Morocco’s cuisine is cooked with a number of subtle spices and unusual flavour combinations, all of which contribute greatly to a number of delicious and authentic traditional dishes that are consumed daily throughout the country. The country’s cuisine is greatly influenced by the interactions and exchanges it has had with other cultures and nations over hundreds of years, and includes a mixture of Mediterranean, Arabic, Andalusian and Berber cuisines. This means that the combinations created, made, and served are rich in flavour as well as history.
For those travellers who like to explore the many countries scattered across the globe through their stomachs, Morocco is a great place to have your first culinary adventure. If you are planning a going to a luxury hotel in Morocco, here are three must try Morocco foods you should indulge in while you are there:
A tagine is a Berber North African dish that is named after the earth ware pot it is cooked in. The dishes that are cooked in a tagine – a clay cooking pot with a conical lid – can be found at a number of cafes and restaurants across the country, cooking and bubbling away constantly. Commonly known as a stew, a tagine is usually made with meat – including lamb, chicken or beef – and a tomato base with apricots, dates, raisins or sultanas and a number fragrant spices (including ginger, cumin, cinnamon, paprika, and fresh coriander to name a few) included. A tagine is one of the most popular and common dishes that will be found almost everywhere, including at Mazagan Beach Resort in Morocco, it is usually served with warm, homemade bread.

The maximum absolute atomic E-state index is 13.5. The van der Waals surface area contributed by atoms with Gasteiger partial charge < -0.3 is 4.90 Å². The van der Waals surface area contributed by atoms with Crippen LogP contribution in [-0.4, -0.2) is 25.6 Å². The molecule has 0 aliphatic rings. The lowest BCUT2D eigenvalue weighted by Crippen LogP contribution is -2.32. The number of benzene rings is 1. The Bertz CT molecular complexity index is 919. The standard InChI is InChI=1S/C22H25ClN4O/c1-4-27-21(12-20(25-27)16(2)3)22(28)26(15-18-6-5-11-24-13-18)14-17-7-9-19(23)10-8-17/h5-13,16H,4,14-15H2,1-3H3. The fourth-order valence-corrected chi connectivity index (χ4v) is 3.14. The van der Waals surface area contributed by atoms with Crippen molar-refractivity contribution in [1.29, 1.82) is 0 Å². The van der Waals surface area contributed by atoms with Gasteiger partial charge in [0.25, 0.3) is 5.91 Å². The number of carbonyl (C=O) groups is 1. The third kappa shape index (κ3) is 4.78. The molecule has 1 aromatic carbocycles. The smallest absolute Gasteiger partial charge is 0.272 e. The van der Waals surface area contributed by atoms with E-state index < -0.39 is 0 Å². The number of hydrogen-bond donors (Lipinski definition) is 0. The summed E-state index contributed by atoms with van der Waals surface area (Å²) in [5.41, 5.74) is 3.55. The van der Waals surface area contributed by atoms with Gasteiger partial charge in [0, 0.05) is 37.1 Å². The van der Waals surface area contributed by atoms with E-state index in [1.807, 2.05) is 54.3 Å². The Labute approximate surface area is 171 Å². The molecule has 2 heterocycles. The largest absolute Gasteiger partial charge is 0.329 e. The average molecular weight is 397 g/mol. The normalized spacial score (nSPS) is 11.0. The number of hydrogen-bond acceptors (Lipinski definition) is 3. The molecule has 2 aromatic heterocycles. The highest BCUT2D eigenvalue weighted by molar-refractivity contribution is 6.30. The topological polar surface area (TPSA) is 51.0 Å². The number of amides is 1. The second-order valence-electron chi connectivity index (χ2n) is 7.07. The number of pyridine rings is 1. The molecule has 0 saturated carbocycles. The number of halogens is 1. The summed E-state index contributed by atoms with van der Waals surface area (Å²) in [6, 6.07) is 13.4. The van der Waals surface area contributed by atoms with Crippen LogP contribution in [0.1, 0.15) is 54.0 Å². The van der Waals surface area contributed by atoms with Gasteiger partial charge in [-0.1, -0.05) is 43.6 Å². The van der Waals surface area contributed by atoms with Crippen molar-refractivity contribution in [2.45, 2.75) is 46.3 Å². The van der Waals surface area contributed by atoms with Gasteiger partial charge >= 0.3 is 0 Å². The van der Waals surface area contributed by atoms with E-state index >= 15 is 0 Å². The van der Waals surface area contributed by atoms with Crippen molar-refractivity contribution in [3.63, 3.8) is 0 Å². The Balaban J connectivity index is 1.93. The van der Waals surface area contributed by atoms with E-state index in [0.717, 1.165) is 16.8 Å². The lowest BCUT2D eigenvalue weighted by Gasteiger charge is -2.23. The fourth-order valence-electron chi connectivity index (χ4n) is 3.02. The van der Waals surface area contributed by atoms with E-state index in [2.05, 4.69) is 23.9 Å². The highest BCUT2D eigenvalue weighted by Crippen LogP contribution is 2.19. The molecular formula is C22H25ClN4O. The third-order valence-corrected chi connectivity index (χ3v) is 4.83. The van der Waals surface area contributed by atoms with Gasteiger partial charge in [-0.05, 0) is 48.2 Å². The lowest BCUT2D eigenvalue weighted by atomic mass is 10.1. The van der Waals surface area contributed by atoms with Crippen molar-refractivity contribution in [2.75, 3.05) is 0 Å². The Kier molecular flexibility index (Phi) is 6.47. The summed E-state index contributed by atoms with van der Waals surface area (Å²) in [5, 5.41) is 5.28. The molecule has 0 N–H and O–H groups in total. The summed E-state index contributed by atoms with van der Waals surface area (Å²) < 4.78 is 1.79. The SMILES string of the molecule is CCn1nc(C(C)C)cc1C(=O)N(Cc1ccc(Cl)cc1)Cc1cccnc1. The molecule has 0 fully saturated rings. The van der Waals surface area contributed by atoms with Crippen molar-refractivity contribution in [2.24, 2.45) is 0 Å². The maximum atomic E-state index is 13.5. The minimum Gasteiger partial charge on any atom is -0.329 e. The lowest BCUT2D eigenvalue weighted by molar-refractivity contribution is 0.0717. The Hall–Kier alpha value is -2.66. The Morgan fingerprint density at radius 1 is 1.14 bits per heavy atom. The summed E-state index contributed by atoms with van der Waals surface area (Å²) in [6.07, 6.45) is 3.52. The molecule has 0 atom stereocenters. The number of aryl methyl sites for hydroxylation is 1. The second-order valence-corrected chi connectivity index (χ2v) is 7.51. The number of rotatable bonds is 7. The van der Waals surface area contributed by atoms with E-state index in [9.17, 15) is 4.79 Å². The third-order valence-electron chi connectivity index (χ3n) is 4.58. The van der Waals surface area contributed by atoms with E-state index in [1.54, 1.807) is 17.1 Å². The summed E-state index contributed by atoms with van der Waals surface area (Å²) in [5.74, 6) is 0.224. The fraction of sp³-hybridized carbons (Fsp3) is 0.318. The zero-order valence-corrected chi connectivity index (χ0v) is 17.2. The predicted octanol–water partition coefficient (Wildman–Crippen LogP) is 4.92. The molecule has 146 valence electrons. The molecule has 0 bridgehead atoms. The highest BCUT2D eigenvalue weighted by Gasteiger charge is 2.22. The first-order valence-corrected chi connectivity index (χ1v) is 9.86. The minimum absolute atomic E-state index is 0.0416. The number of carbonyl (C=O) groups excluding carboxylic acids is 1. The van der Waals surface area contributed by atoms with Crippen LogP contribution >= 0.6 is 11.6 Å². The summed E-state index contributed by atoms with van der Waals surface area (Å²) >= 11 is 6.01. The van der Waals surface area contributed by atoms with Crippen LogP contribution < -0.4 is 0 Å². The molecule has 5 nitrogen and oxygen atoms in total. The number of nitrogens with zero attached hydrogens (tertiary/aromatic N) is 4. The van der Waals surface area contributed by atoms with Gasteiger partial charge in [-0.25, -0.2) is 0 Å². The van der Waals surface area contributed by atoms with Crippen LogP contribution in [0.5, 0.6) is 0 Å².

A fine wheat pasta, couscous is traditionally rolled by hand when made from scratch and is a staple food throughout North African cuisines. Once it has been made, it is them steamed over a stew of meat and fresh vegetables in order to cook it and keep the consistency fluffy and light. When it is served, the meat is usually at the center and covered with a pyramid of couscous, which then a number of different vegetables pressed in to the sides and the sauce served separately. Depending on where you order and eat a dish of couscous, it may be garnished with a sweet raisin preserve, or, in the Berber tradition, served with a bowl of buttermilk. The other way it is served is with the stew served on top.
Although not a food, trying mint tea in Morocco is a must. Also known as ‘Moroccan Whisky’, the beverage is the drink of choice throughout the country. The masterful preparation of authentic mint Moroccan tea – known as ‘atai’ – has become as much of an art-form as the Japanese tea ceremony, with many travellers choosing to travel to Morocco to taste authentic Moroccan tea in its homeland. The brewing and drinking of tea is seen as a much-loved tradition that signifies both hospitality and friendship, with many places offering it to guests for those specific reasons. Green tea is used as a base, with mint leaves and sugar added and if there is no foam present on the top the tea is not yet ready to drink, needing more time to brew. Moroccan mint tea is served throughout each day, particularly at meal times, and is served in small glasses.
Indulge in the three delicious Moroccan dishes (and a drink) mentioned above, tasting authentic and popular cuisine that is served daily in Morocco and giving you new insight in to the country you would not have gained otherwise.